© Guardian photo by Brian McInnis
Greg Shaw, Parks Canada project manager on the recent Province House restortion project, stands in front of a scaffolding encassed Province House during its restoration project. Guardian file photo.
P.E.I.’s Province House is getting a much-needed $10-million facelift, thanks to funding announced Monday from Ottawa.
Provincial officials have been lobbying Ottawa for money for a host of repairs and remediation work required throughout the 171-year-old building.
P.E.I. Transportation and Infrastructure Renewal Minister Robert Vessey says he is pleased to finally see some money dedicated to this project, but much more will be needed.
“It’s a start,” Vessey said. “We’re very happy to see the announcement today on it but there will be more funding needed to repair the building.”
Province House has faced a series of structural problems, and even had to close recently after a section of plaster fell from the ceiling within the building earlier this year. Emergency repairs were also required last year to secure an exterior wall and an engineer’s report prepared for Parks Canada showed extensive problems that could take years to address.
That report identified leaks in the roof that have contributed to water buildup in the basement. At times, the sound of rushing water has been heard in the walls during heavy rains. Water also leaks in through poorly sealed windows and through the roof.
Moisture was also identified as a major problem in the building’s foundation walls.
“The deterioration of walls has caused great harm to the historic building fabric and undermined the structural integrity of bearing walls,” the report said.
Before submitting a final report in May 2013, Taylor Hazell Architects notified Parks Canada about some of the issues it viewed as urgent, including the possibility that exterior walls could collapse.
Parks Canada has completed a series of patches, repairs and restoration over the last few years, but a major structural overhaul of the building is required.
Vessey says the estimated total price tag for the project would be in the vicinity of $30 million to $50 million. But he says he was given assurances during a recent meeting with federal Environment Minister Leona Aglukkaq, who is responsible for Parks Canada, that funding for the renovations will be issued in stages. He is hopeful this means more money will be forthcoming.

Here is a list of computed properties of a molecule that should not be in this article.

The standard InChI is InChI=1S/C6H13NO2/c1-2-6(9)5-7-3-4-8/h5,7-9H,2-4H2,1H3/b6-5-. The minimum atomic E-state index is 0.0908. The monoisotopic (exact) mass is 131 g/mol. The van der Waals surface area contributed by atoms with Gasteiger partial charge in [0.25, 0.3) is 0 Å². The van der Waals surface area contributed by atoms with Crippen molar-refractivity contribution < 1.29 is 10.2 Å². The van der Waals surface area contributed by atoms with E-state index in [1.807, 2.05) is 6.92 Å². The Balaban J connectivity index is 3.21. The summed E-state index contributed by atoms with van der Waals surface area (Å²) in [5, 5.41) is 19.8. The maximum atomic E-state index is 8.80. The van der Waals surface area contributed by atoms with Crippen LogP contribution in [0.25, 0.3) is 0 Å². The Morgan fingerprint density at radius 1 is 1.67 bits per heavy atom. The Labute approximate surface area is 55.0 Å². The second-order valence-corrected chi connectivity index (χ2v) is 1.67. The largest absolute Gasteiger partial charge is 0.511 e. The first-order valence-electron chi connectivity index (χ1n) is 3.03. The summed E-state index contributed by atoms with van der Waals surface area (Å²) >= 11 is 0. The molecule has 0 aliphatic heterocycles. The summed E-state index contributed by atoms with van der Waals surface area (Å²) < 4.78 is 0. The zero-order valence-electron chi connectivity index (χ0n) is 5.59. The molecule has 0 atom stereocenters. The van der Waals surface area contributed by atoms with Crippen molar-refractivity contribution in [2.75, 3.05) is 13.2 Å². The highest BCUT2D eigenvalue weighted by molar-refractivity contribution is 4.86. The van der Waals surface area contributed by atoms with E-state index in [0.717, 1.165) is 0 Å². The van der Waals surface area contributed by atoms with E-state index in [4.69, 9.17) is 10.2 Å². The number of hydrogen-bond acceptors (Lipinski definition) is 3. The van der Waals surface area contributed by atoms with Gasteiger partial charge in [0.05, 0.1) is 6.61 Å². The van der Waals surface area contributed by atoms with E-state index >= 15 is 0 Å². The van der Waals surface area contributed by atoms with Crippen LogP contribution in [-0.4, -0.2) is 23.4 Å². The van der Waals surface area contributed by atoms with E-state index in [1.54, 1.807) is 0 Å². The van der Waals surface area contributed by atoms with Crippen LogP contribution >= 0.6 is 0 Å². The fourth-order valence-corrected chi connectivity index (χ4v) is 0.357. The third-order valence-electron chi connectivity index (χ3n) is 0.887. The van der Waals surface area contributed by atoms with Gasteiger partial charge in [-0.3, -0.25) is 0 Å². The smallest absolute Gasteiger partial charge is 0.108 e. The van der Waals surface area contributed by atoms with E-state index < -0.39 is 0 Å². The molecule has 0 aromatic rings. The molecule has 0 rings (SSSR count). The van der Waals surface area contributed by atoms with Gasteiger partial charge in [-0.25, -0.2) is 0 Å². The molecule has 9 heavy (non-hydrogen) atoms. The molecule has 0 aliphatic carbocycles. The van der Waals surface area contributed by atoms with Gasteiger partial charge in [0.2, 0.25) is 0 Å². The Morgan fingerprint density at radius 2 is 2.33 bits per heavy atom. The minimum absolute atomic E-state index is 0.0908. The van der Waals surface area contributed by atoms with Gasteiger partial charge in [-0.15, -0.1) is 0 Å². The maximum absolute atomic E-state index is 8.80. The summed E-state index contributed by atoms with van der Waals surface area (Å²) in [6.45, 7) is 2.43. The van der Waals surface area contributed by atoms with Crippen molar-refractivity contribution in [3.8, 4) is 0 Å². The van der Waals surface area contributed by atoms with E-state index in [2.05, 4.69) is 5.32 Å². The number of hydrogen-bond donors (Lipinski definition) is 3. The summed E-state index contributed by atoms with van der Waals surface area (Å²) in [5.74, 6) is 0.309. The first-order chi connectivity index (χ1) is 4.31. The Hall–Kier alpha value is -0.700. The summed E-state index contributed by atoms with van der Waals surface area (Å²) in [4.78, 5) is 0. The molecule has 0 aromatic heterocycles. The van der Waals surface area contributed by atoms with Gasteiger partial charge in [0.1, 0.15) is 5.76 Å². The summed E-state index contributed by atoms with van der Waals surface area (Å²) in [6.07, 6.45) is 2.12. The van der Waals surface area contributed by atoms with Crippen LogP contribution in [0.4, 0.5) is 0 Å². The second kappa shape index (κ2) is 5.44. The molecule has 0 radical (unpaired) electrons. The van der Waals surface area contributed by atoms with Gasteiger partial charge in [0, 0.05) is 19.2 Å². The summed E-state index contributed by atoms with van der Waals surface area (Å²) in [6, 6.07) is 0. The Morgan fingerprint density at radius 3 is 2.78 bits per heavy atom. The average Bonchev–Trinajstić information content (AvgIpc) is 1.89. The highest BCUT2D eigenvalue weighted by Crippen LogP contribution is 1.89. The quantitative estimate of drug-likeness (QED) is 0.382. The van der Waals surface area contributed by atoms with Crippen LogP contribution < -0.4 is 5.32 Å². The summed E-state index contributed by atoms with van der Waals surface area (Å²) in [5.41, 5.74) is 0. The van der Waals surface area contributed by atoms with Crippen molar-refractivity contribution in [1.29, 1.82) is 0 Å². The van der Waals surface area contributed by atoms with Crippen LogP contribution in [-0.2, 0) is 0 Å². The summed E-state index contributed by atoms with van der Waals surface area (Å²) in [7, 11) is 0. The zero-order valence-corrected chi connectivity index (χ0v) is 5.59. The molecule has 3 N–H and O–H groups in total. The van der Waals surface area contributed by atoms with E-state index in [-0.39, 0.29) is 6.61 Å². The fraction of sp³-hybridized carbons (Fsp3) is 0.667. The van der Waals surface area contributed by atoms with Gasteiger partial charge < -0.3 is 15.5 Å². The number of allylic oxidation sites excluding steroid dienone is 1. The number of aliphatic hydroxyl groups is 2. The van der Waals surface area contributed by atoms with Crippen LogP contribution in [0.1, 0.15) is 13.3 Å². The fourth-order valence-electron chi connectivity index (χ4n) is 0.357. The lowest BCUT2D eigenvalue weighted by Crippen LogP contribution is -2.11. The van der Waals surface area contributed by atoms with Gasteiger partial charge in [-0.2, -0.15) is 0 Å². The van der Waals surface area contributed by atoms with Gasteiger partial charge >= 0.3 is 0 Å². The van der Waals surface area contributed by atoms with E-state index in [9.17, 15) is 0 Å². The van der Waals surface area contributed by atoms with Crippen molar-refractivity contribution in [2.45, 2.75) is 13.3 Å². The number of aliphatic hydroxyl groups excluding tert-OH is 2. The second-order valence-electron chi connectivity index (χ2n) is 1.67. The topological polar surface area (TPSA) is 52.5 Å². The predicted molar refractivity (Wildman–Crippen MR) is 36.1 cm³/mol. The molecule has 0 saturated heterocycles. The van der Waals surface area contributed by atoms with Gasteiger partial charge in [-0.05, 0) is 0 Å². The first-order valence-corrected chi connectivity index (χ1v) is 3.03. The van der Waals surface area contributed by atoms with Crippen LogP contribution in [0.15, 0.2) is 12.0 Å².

“Our government is proud of the investments we have made to support Province House to provide Canadians and visitors the opportunity to connect with our country’s heritage,” Aglukkaq said in Ottawa Monday. “Today’s investment of $10.05 million in Province House National Historic Site will ensure the conservation of this iconic structure.”
Charlottetown resident Peter Rukavina believes Province House should be more than a museum.
He made a presentation to the provincial Standing Committee on Legislative Management in 2010 after a motion was passed in the legislature at that time resolving to “transform Province House into a much more dynamic place for engaging Islanders in the history, culture and operation of their own Legislature and democracy.”
“I think Province House should be a living, breathing institution, not a historical artifact,” Rukavina said Monday.
He pointed out the building was erected well before the 1864 Charlottetown Conference and has served as P.E.I.’s provincial legislature since the Island attained responsible government.
Parks Canada’s mandate to treat it as a museum about the 1864 conference ignores many other roles the building has played and continues to play in the Island’s community and democracy, Rukavina said.
“Islanders need to own Province House in a way in which, maybe in recent years especially since it was leased out the federal government, we don’t have that sense of ownership. As much as one appreciates the $10 million and realizes that it’s not going to come provincially, it does also serve to reinforce that sense of beholdenness to Ottawa, which is net is positive, but doesn’t increase Islanders’ sense of ownership of the building as a living institution.”
A call for design tenders will be launched this year to ensure work can begin as soon as possible.
The work will focus on repairs to the roof and windows, addressing water infiltration into the building and contributing to the preservation of the structure. It will begin after 2014 celebrations conclude.